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Freeze Crack VS. Salt Crack

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keith
Senior Member
Username: keith

Post Number: 376
Registered: 02-2002


Posted on Wednesday, February 06, 2013 - 11:04 am:   Edit Post Delete Post View Post/Check IP Print Post    Move Post (Moderator/Admin Only)

I recently picked up an engine that has cracks around the bottom of the water jacket. The engine has been stored dry for many years. The cracks appear like they could be salt cracks in that there is some swelling of the crack. The water jacket is open to the (bottom) drain area and is not caked. I can, with a wire, pull out flakes of rust. I put some flakes in distilled water and checked after a week with a salinity gage and there was no indication of salt. Does that mean anything? I am leaning to think the cracks are a factor of engine use after a freeze crack and the constant weeping which would cause a rust swell in the crack. It doesn’t make sense for the water jacket to be open if it were salt rust. This is a very desirable engine and I want to do the right thing. I am concerned with doing a high heat process because of the potential for warping.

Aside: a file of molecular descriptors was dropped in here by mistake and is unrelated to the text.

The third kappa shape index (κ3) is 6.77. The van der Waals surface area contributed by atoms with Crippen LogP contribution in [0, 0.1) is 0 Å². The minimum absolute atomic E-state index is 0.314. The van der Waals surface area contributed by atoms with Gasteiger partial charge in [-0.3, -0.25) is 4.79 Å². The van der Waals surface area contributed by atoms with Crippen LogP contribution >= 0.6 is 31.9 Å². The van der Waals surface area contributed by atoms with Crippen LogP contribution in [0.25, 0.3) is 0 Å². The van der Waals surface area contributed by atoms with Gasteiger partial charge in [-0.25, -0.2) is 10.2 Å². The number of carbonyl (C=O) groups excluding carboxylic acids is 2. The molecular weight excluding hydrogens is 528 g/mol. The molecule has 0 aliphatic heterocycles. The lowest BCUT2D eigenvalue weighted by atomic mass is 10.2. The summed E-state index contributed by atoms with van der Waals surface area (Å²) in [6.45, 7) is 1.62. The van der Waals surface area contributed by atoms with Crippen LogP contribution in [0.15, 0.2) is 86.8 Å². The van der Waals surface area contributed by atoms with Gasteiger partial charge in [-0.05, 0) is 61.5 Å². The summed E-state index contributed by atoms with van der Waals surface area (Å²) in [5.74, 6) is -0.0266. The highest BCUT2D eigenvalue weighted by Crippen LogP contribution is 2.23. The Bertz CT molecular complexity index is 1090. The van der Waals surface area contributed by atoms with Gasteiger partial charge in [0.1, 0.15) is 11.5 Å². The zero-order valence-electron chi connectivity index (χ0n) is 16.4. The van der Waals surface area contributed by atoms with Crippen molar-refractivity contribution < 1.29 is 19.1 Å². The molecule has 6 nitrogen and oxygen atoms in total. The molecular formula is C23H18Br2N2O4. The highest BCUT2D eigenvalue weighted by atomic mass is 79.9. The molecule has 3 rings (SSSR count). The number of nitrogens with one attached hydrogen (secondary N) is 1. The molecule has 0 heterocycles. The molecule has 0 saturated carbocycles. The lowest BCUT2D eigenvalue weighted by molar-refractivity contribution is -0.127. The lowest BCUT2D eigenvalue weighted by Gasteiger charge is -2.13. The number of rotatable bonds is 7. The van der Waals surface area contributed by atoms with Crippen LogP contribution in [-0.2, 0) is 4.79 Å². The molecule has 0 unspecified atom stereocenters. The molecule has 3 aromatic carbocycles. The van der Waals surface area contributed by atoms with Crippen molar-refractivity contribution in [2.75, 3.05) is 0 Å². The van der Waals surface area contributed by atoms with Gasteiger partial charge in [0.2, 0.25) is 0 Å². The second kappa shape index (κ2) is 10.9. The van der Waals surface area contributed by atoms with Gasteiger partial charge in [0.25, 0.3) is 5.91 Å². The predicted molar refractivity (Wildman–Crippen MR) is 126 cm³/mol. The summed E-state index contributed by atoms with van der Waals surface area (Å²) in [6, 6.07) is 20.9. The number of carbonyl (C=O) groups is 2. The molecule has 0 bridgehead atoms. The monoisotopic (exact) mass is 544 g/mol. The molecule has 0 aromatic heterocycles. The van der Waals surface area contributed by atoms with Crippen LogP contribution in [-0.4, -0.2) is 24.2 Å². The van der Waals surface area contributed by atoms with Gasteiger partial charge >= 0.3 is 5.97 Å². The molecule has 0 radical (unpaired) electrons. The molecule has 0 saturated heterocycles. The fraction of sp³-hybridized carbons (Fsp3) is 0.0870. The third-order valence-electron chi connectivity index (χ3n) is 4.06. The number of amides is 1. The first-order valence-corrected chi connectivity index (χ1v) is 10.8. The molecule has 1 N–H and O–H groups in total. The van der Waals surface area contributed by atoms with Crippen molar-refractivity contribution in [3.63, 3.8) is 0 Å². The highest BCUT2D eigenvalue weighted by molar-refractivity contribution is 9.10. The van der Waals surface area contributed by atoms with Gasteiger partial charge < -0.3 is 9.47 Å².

Thoughts?
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richarddurgee
Senior Member
Username: richarddurgee

Post Number: 2976
Registered: 11-2001
Posted on Wednesday, February 06, 2013 - 03:38 pm:   Edit Post Delete Post View Post/Check IP Print Post    Move Post (Moderator/Admin Only)

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Keith

I second your concern with the high heat process and warpage etc !
My opinion only here,
I also don't feel right with using epoxys etc they just don't seem like a quality long term repair especially with some of these high end old engines that will be around for many more decades.